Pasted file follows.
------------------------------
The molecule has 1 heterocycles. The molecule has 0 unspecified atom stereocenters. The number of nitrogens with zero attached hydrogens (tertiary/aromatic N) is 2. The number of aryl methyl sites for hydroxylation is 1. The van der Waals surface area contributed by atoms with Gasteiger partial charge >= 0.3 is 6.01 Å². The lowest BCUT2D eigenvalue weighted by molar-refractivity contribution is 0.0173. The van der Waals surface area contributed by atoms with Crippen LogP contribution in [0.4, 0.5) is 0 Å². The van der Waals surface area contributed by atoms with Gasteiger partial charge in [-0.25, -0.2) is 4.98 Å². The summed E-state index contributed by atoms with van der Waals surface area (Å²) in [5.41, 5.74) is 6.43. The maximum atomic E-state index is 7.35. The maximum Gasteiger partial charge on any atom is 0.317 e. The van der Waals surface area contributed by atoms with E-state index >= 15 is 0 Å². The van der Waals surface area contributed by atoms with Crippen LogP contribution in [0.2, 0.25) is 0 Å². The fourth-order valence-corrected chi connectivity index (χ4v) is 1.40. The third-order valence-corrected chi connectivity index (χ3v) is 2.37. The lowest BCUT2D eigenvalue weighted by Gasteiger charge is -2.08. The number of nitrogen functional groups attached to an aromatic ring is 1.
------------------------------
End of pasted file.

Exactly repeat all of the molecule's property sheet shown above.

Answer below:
The molecule has 1 heterocycles. The molecule has 0 unspecified atom stereocenters. The number of nitrogens with zero attached hydrogens (tertiary/aromatic N) is 2. The number of aryl methyl sites for hydroxylation is 1. The van der Waals surface area contributed by atoms with Gasteiger partial charge >= 0.3 is 6.01 Å². The lowest BCUT2D eigenvalue weighted by molar-refractivity contribution is 0.0173. The van der Waals surface area contributed by atoms with Crippen LogP contribution in [0.4, 0.5) is 0 Å². The van der Waals surface area contributed by atoms with Gasteiger partial charge in [-0.25, -0.2) is 4.98 Å². The summed E-state index contributed by atoms with van der Waals surface area (Å²) in [5.41, 5.74) is 6.43. The maximum atomic E-state index is 7.35. The maximum Gasteiger partial charge on any atom is 0.317 e. The van der Waals surface area contributed by atoms with E-state index >= 15 is 0 Å². The van der Waals surface area contributed by atoms with Crippen LogP contribution in [0.2, 0.25) is 0 Å². The fourth-order valence-corrected chi connectivity index (χ4v) is 1.40. The third-order valence-corrected chi connectivity index (χ3v) is 2.37. The lowest BCUT2D eigenvalue weighted by Gasteiger charge is -2.08. The number of nitrogen functional groups attached to an aromatic ring is 1.